Lying Truths

For our 38th screening, Ulf Aminde brings us The Truth Lies in Rostock (1993) as a means to understand the history of violence towards immigrants in Germany and to offer an example of how filmmakers can use their medium to cause audiences to question dominant histories.

In August 1992, now twenty-five years ago, a days-long assault against asylum-seekers, Sinti and Roma people, and descendants of Vietnamese contract workers occurred. The residents of the ‘Sunflower House’ in Mecklenburger Allee 18/19, also the central location for arriving refugees, were attacked throughout these days by a group of up to 1000 people. A raucous crowd of up to 3000 observers stood by and applauded the scene. Once the police unjustifiably withdrew, the house was set on fire. Luckily no lives were lost.

This week of violence was racially motivated and tolerated by politicians and police. The attack was partially announced by leaflets that were then propagated further by the Press. Furthermore, the activities were backed by active Nazi structures and right extremist groups from other German states. The events led to changes shortly thereafter in the rights to asylum and to the eventual adoption of the so-called asylum compromise. What we today call the “Dublin Regulation” is a direct result of this pogrom.

The film The Truth Lies in Rostock, from Mark Saunders and S. Clearly, is predominantly composed of material that the besieged residents, themselves, captured. Neighbours, Nazis, politicians and police men and women in charge; as well as those who tried to help the residents, are all given a chance to speak. The film shows, with quiet clarity, how such a racially-motivated and socially-tolerated outbreak of violence could occur. Thus the film reveals, in all of its complexity, the condition of Rostock shortly after reunification. Taken from different perspectives, the film shows the perpetrators and people who reveled in the power that violence gave them, as well as those who were forced into victimhood against their will. By centering the perspectives of those who were made victims, the film also sheds light on the lies told by those responsible.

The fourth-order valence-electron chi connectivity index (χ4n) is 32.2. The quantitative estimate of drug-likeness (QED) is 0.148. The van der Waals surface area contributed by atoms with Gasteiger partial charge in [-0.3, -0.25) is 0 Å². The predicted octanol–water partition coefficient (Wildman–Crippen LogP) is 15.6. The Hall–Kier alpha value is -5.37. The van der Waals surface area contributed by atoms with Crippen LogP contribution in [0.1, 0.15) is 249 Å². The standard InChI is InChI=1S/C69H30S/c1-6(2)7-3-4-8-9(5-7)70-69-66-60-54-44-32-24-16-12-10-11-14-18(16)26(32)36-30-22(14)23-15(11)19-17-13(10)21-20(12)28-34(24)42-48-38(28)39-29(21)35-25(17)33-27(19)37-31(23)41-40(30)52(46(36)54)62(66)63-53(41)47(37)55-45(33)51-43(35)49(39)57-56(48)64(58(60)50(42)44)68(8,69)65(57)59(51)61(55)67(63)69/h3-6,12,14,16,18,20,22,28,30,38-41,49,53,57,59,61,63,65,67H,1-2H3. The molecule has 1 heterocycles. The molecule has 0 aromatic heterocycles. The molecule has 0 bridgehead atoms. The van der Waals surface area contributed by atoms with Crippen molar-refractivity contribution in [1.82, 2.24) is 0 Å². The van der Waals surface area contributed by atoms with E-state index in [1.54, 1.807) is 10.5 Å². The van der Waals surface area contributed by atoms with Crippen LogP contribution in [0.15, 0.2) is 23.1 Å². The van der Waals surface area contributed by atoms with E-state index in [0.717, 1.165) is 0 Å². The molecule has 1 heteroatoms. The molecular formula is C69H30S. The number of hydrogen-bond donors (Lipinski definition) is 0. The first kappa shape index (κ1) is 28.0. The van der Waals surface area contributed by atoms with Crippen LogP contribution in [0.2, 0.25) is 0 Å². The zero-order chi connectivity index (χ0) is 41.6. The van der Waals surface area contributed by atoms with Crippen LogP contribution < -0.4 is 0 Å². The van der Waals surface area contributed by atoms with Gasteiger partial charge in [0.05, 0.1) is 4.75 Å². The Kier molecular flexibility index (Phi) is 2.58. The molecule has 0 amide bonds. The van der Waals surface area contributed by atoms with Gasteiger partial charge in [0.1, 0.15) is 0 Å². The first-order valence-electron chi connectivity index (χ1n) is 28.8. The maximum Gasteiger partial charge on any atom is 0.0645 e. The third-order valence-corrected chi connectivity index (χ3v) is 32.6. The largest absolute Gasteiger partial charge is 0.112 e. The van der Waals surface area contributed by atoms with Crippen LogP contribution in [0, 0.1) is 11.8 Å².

The film is particularly successful in anticipating our contemporary reality and showing how a certain racist and reactionary minority can gain in power. We knew already that right-wing extremists existed among us, and now we know what these tendencies lead to: a deeply anchored racism that is tolerated and finds its place in politics will send a signal to other extremists encouraging them to continue this madness. The question even arises, whether the whole NSU (National Socialist Underground) Complex, and the totally inadequate trial in Munich, is also a product of the development of this fascist and racist milieu and society’s tolerance of their violence.

I have chosen this film precisely because it neither relies on fiction nor on the imposition of a political hyperreality, but rather relies on the images that are somewhat familiar to us. This film reminds artists and filmmakers of our skill and potential to develop, through the material, a realism that does not only communicate content, but also asks, through its very construction, how it could possibly be that such images exist. This film is a manifesto of filmmaking, editing, and the performative potential of the camera. Because it is the camera that shows and makes showing concrete.

Ulf Aminde: On this evening I would also like to remember the victims of the NSU Complex, and for us to remind ourselves of the inadequate investigation, currently awaiting verdict in Munich, into the intertwined structures of racist perpetrators and state actors.

Ulf Aminde is an artist, filmmaker, and teaching activist. He teaches at the Weissensee Academy of Art in Berlin. There he initiated, in particular, the *foundationClass for Newcomers, intended for immigrants who would like to begin their studies of art in Germany. In Cologne he is developing a film and participation-based monument to the memory of those affected by the racist hate crimes perpetrated by the terrorist NSU network in Probsteigasse and on Keupstrasse. In his filmmaking practice, he concerns himself with the potential of self-empowerment through filming, alienation effects in documentary film, and strategies of subjectivization. He navigates categories of normalization and questions societal concepts such as discrimination and the exclusion of minorities. His filmwork is mostly characterized by collaboration and experimental practices of working together.

Exhibitions and actions include Berlin Biennial 4, KW Berlin, Volksbühne am Rosa Luxemburg Platz, Berlinische Galerie, NGBK Berlin, ZKM Karlsruhe, MARTa Herford, Steirischer Herbst, Schirn Frankfurt, Kästner Gesellschaft Hannover, MoCA Taipei, Kunstverein Heidelberg, Kunstverein Wolfsburg and Gallery Tanja Wagner.